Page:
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Hickenlooper seeks help for long-term jobless

Gov. John Hickenlooper describes his workforce initiative that he says will increase hiring of the long-term unemployed in a news conference in the Capitol, in Denver on Thursday.

DENVER – Gov. John Hickenlooper’s administration wants to help people who have been unemployed at least 26 weeks find jobs with a $3 million initiative aimed at connecting them with interested employers.

Hickenlooper on Thursday announced the plan, which will utilize a new website to connect employers with workers. The $3 million comes from the federal government, with the state kicking in $100,000 for the website.

The federal funding will go for job or interview training, counseling and internships for the long-term unemployed.

According to the state Department of Labor and Employment, nearly 50,000 people in Colorado have been unemployed for at least 26 weeks, which is defined as long-term unemployment.

“It does change the way you go about your day. It changes how you relate with your family, your friends,” Hickenlooper said. “It changes what you see in the mirror, some of the old confidence and things you took for granted isn’t the same.”

Overall, the job outlook for the state has improved. Colorado’s unemployment rate is 4.1 percent.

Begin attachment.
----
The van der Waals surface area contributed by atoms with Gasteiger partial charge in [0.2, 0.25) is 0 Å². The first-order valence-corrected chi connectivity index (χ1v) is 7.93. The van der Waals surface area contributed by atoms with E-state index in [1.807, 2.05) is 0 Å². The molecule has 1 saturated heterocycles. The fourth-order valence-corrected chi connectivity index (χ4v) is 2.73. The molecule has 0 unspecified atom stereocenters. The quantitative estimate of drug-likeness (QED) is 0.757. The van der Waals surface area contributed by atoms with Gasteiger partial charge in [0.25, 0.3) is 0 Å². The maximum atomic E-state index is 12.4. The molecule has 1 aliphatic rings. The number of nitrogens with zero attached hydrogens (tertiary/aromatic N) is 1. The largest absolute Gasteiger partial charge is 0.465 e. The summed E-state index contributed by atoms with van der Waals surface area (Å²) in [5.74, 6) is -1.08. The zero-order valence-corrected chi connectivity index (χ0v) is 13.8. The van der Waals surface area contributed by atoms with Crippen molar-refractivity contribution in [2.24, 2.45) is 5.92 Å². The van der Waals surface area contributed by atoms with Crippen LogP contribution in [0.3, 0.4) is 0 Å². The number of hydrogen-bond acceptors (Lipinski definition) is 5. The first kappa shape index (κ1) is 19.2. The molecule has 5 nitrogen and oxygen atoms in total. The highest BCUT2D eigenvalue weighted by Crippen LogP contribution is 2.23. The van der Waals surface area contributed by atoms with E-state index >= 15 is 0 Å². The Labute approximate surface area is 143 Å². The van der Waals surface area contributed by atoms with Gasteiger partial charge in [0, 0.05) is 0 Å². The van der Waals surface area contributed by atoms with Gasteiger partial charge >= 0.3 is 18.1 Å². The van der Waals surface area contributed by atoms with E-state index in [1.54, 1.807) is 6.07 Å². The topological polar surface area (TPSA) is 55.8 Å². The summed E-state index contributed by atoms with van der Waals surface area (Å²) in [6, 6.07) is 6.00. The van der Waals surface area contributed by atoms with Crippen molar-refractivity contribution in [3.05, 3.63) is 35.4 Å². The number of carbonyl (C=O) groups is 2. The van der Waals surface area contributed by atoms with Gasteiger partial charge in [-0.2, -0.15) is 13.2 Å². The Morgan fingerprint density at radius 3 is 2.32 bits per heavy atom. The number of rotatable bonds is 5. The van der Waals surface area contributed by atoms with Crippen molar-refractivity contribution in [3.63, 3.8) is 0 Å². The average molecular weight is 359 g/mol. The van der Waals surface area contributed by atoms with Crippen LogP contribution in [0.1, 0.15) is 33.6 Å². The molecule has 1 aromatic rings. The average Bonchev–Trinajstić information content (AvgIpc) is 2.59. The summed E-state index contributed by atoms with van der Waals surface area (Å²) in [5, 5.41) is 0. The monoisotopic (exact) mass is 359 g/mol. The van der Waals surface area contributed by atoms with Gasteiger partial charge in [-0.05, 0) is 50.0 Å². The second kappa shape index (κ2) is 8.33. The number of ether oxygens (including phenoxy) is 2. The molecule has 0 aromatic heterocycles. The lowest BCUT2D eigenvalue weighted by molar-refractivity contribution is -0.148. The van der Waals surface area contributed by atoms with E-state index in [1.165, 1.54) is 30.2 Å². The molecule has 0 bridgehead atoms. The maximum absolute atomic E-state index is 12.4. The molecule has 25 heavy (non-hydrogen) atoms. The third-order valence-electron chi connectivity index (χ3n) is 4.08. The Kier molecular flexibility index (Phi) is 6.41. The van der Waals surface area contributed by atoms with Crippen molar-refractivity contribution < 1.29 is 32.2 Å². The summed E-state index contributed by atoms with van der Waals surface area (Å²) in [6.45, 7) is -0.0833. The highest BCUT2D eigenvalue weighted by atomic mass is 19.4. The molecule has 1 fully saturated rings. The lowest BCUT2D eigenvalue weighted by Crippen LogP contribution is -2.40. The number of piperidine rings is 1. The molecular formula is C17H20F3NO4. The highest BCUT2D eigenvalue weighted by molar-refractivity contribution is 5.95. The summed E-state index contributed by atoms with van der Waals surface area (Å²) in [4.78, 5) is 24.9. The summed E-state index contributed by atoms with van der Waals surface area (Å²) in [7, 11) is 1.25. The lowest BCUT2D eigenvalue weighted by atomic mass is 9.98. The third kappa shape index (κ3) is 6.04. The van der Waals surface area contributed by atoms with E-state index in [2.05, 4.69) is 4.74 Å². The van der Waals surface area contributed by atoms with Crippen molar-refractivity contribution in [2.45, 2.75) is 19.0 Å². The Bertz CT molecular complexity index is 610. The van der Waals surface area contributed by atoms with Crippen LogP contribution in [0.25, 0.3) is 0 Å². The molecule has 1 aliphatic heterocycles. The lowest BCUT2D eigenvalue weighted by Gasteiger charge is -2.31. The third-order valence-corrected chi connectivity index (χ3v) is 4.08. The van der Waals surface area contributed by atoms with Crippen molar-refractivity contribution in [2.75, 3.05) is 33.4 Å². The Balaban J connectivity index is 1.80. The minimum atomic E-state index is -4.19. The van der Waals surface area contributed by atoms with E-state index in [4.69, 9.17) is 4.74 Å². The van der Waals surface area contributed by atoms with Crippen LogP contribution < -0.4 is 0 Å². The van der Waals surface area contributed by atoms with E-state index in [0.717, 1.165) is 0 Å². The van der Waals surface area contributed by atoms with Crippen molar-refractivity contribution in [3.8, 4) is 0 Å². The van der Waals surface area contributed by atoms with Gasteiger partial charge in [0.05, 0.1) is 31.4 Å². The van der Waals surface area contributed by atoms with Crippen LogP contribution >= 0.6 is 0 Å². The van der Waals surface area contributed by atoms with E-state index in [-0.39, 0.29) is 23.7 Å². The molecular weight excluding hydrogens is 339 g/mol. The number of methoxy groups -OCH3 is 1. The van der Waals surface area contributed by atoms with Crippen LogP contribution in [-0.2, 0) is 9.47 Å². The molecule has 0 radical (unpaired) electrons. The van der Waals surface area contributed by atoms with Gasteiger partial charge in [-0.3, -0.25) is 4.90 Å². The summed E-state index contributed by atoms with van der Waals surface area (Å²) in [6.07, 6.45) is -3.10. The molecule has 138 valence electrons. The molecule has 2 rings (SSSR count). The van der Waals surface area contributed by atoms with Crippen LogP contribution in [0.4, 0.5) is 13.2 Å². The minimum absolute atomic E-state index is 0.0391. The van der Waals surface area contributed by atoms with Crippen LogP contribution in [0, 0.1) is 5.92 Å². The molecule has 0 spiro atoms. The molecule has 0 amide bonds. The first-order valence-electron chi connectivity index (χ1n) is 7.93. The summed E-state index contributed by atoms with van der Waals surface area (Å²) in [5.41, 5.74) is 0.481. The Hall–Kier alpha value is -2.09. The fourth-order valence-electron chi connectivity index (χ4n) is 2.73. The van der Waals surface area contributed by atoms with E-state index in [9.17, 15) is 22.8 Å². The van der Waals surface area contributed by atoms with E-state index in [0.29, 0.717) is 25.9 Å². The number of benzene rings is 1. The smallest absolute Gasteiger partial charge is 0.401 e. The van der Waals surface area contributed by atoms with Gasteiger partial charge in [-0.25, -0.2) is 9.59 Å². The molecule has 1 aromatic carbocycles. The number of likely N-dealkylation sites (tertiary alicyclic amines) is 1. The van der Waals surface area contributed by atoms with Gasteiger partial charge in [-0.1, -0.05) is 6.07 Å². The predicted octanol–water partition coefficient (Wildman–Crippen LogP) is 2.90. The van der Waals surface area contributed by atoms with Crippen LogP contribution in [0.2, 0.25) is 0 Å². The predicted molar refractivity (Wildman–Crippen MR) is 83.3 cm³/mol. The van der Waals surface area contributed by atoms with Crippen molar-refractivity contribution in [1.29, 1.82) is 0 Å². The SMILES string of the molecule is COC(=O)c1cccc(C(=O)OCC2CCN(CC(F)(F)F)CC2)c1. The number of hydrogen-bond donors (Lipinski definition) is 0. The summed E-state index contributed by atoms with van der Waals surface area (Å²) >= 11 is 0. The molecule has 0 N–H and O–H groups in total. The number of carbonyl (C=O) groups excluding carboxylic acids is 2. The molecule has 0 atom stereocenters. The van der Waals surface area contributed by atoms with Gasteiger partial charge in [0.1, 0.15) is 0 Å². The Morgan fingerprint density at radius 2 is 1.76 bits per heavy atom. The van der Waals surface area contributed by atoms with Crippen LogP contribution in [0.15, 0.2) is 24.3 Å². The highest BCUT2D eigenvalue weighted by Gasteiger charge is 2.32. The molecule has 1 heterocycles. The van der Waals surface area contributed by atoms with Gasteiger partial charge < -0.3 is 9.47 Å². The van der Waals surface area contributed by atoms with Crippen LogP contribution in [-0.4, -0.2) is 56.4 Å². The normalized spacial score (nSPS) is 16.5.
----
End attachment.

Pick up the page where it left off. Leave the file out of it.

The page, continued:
But state officials say there is a stigma associated with being out of work long term, presenting a challenge for job seekers. In some cases, the jobs that they once held no longer exist or they have been unable to keep up with the skills they need in their field, said Ellen Golombek, the executive director of the state labor department.

“Many of these long-term unemployed are highly qualified. Their skills just don’t match the jobs that are currently open,” Golombek said.

Participating in the initiative is voluntary for employers. But state officials say they’ll have an incentive to hire workers who just need training to brush up on their skills.

“We have a pool of employers who are constantly willing to step up, sometimes just because it’s the right thing to do,” said Fiona Arnold, the executive director of the Colorado Office of Economic Development and International Trade.

“In this case, it’s because it’s not only the right thing to do, but they’re hurting for employees, too.”

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